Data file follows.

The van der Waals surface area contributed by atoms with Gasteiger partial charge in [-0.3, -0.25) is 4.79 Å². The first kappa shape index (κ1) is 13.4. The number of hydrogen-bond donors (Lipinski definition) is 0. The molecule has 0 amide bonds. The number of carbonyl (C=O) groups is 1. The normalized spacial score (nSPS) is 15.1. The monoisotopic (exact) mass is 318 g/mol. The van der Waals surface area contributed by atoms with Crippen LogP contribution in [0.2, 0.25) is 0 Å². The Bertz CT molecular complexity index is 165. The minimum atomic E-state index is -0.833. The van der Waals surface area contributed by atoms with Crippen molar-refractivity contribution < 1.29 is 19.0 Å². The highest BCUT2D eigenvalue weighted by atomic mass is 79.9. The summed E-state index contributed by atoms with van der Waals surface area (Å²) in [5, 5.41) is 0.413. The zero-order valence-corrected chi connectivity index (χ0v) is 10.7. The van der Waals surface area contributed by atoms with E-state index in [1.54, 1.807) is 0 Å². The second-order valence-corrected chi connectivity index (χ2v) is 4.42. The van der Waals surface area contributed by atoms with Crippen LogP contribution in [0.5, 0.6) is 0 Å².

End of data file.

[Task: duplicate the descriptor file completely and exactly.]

The van der Waals surface area contributed by atoms with Gasteiger partial charge in [-0.3, -0.25) is 4.79 Å². The first kappa shape index (κ1) is 13.4. The number of hydrogen-bond donors (Lipinski definition) is 0. The molecule has 0 amide bonds. The number of carbonyl (C=O) groups is 1. The normalized spacial score (nSPS) is 15.1. The monoisotopic (exact) mass is 318 g/mol. The van der Waals surface area contributed by atoms with Crippen LogP contribution in [0.2, 0.25) is 0 Å². The Bertz CT molecular complexity index is 165. The minimum atomic E-state index is -0.833. The van der Waals surface area contributed by atoms with Crippen molar-refractivity contribution < 1.29 is 19.0 Å². The highest BCUT2D eigenvalue weighted by atomic mass is 79.9. The summed E-state index contributed by atoms with van der Waals surface area (Å²) in [5, 5.41) is 0.413. The zero-order valence-corrected chi connectivity index (χ0v) is 10.7. The van der Waals surface area contributed by atoms with E-state index in [1.54, 1.807) is 0 Å². The second-order valence-corrected chi connectivity index (χ2v) is 4.42. The van der Waals surface area contributed by atoms with Crippen LogP contribution in [0.5, 0.6) is 0 Å².